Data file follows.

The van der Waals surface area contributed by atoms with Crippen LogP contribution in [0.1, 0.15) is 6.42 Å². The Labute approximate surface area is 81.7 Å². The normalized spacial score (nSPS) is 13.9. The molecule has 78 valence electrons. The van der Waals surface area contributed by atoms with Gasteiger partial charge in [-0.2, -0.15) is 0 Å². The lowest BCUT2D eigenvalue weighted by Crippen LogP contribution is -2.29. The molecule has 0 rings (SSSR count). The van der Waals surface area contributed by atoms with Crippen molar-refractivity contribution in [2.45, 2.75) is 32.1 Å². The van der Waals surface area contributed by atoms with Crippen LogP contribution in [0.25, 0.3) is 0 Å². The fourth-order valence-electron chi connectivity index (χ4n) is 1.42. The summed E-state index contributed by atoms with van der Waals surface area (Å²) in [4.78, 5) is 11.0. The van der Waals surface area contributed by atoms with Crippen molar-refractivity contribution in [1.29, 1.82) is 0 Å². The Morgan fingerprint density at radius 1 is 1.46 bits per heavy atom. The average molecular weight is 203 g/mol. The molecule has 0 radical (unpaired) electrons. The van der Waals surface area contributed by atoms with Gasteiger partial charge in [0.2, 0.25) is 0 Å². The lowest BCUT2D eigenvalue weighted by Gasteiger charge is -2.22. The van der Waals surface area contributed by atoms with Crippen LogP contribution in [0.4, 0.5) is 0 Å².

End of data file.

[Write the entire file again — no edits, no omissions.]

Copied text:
The van der Waals surface area contributed by atoms with Crippen LogP contribution in [0.1, 0.15) is 6.42 Å². The Labute approximate surface area is 81.7 Å². The normalized spacial score (nSPS) is 13.9. The molecule has 78 valence electrons. The van der Waals surface area contributed by atoms with Gasteiger partial charge in [-0.2, -0.15) is 0 Å². The lowest BCUT2D eigenvalue weighted by Crippen LogP contribution is -2.29. The molecule has 0 rings (SSSR count). The van der Waals surface area contributed by atoms with Crippen molar-refractivity contribution in [2.45, 2.75) is 32.1 Å². The van der Waals surface area contributed by atoms with Crippen LogP contribution in [0.25, 0.3) is 0 Å². The fourth-order valence-electron chi connectivity index (χ4n) is 1.42. The summed E-state index contributed by atoms with van der Waals surface area (Å²) in [4.78, 5) is 11.0. The van der Waals surface area contributed by atoms with Crippen molar-refractivity contribution in [1.29, 1.82) is 0 Å². The Morgan fingerprint density at radius 1 is 1.46 bits per heavy atom. The average molecular weight is 203 g/mol. The molecule has 0 radical (unpaired) electrons. The van der Waals surface area contributed by atoms with Gasteiger partial charge in [0.2, 0.25) is 0 Å². The lowest BCUT2D eigenvalue weighted by Gasteiger charge is -2.22. The van der Waals surface area contributed by atoms with Crippen LogP contribution in [0.4, 0.5) is 0 Å².